Key words: Outer membrane lipoprotein, Salmonella typhi., Homology modeling,Procheck,ProSA, ProFunc.

253

Res. Environ. Life Sci., 9 (7)903-906 (2016)

 

Effect of growth regulators and chemical supplements on callus induction in japonica rice verities through anther culture

 

Dalpat Lal*, Avinash Sharma, Kheta Ram Tak and T.H. Ashok

Department of Plant Biotechnology, University of Agricultural Sciences, GKVK, Bengaluru, Karnataka, India

*e-mail: dalpat032@gmail.com

(Received: November 04, 2015; Revised received: March 06, 2016;Accepted: May 09, 2016)

 

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Abstract: Anther culture is an efficient and convenient technique for rapid production of doubled haploids which are useful in crop breeding programs. The combination of different growth regulators with chemical supplements facilitates callus induction on N6 medium. Among the twovarieties, highest callus induction frequency (44.44%) was recorded in treatment T4 containing 1.5 mg/L 2, 4-D + 1 mg/L NAA + 5 mg/L silver nitrate in Azucena. However, in Moroberekan highest callus induction frequency (40.0%) was recorded in treatment T11 containing 1 mg/L NAA + 0.5 mg/L Kinetin + 500 mg/L casein hydrolysate + 250 mg/L L-Proline. The present study revealed that response of anther culture was better in Azucena (subsp. japonica) compared to the Moroberekan (subsp. japonica). Therefore, genotype, type of growth regulator with chemical supplements and their interaction plays significant role in order to achieve high callus induction.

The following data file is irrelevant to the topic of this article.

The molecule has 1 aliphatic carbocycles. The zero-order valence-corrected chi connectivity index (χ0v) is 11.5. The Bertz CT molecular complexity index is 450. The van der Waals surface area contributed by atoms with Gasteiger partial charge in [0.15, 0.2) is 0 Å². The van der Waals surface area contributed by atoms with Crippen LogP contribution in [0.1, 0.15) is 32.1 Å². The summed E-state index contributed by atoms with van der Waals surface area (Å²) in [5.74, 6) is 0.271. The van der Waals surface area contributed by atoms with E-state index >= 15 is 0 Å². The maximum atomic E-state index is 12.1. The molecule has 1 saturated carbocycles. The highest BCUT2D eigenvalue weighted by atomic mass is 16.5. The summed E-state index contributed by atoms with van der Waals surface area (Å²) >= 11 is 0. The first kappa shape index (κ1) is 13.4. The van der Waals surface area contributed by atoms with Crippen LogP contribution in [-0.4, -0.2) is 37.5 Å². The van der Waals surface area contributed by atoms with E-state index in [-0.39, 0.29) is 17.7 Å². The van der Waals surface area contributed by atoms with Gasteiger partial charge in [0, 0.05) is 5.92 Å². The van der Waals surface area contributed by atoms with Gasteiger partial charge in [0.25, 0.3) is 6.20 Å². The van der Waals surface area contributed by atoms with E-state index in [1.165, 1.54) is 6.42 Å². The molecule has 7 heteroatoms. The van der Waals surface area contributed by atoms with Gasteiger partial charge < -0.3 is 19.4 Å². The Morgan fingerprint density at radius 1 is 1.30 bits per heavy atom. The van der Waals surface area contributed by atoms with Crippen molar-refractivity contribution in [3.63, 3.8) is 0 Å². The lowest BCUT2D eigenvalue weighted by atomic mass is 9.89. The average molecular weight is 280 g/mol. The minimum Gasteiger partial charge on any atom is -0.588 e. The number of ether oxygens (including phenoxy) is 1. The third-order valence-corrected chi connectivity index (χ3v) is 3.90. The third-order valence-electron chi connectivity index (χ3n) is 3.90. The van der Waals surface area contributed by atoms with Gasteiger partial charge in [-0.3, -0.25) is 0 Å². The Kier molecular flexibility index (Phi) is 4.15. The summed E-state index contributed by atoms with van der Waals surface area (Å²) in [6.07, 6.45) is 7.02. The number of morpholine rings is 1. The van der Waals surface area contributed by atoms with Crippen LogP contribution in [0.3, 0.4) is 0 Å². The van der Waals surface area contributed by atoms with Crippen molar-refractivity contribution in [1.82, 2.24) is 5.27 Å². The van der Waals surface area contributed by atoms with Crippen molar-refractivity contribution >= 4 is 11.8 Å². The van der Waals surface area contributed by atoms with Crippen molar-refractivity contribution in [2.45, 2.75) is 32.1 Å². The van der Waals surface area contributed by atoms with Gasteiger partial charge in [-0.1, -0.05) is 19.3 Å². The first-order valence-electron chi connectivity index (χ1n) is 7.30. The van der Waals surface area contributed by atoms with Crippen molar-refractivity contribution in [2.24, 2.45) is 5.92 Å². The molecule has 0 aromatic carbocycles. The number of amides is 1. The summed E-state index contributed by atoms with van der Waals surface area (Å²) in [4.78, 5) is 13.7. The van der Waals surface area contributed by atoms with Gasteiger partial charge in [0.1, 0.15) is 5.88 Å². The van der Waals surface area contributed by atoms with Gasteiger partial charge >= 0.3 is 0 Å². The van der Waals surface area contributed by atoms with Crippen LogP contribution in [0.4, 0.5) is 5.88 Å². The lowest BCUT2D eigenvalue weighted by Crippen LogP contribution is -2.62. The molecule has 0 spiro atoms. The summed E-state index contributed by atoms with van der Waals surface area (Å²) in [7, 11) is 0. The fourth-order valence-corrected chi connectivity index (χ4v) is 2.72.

Key words: Anther culture, Chemical supplements, Azucena, Moroberekan, Callus

254

Res. Environ. Life Sci., 9 (7) 907-910 (2016)

 

Assessment of the quality parameters such as colour of dried dutch rose flowers

 

Mohammed Azhar Bintory*, Seetharamu G.K., Ibaad M.H., Saniya Taj, Shivakumar S.P. and Mohamad Tayeeb Ulla H.

Department of Floriculture and Landscape Architecture,College of Horticulture Bengaluru, UHS Campus, GKVK, Bengaluru, India

*e-mail: mabintory@gmail.com

(Received: December 26, 2015; Revised received: May 18, 2016;Accepted: May 22, 2016)

 

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Abstract: An experiment was conducted to assess the quality parameter such as colour of dried dutch rose flowers in the laboratory of RHREC, COH Bangalore Karnataka, during the year of 2014-15. The treatment comprised of four dutch varieties, V1TajMahal, V2 - Gold Strike, V3 – Noblesse, V4 – Avalanche and two drying methods- D1 - Air drying, D2 - Hot air-oven,were replicated thrice in two factorial completely randomized design. The results from the findings indicated that, among the drying methods var. Taj Mahal of hot air oven drying recorded maximum score for color (22.20),(22.10) and (22.00) at zero days, 30 days and 60 days after storage. Among different drying methods significant lightness (67.83%), (61.47) and (61.28) was recorded highly under hot air oven drying at zero days, 30 days and 60 days after storage. With respect to the chroma (saturation) maximum was in var. Gold Strike (54.72), (46.73) and (41.95) and with respect to the hue angle minimum was recorded in var. Taj Mahal and was nearer to the original red colour (2.00°), (2.65°) and (3.52°) respectively at zero days, 30 days and 60 days after storage.

Key words: Dutch rose, Minolta CR-10 colorimeter, Lightness, Chroma, Hue angle